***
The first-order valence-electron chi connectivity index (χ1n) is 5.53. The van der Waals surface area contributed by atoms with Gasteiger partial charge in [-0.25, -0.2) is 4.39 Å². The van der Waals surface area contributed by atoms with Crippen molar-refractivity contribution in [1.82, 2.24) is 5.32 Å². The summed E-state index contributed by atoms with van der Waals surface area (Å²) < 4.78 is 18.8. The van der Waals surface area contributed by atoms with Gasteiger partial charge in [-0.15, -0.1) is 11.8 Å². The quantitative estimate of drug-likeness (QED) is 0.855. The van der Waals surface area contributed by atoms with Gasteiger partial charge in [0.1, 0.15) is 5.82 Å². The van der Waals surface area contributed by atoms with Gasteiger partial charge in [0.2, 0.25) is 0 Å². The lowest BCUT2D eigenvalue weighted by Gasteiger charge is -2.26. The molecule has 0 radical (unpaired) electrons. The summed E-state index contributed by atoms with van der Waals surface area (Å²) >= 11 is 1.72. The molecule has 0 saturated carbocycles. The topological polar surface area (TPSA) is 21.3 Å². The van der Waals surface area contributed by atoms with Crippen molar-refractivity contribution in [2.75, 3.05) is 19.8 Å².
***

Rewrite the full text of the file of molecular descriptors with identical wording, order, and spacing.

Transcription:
The first-order valence-electron chi connectivity index (χ1n) is 5.53. The van der Waals surface area contributed by atoms with Gasteiger partial charge in [-0.25, -0.2) is 4.39 Å². The van der Waals surface area contributed by atoms with Crippen molar-refractivity contribution in [1.82, 2.24) is 5.32 Å². The summed E-state index contributed by atoms with van der Waals surface area (Å²) < 4.78 is 18.8. The van der Waals surface area contributed by atoms with Gasteiger partial charge in [-0.15, -0.1) is 11.8 Å². The quantitative estimate of drug-likeness (QED) is 0.855. The van der Waals surface area contributed by atoms with Gasteiger partial charge in [0.1, 0.15) is 5.82 Å². The van der Waals surface area contributed by atoms with Gasteiger partial charge in [0.2, 0.25) is 0 Å². The lowest BCUT2D eigenvalue weighted by Gasteiger charge is -2.26. The molecule has 0 radical (unpaired) electrons. The summed E-state index contributed by atoms with van der Waals surface area (Å²) >= 11 is 1.72. The molecule has 0 saturated carbocycles. The topological polar surface area (TPSA) is 21.3 Å². The van der Waals surface area contributed by atoms with Crippen molar-refractivity contribution in [2.75, 3.05) is 19.8 Å².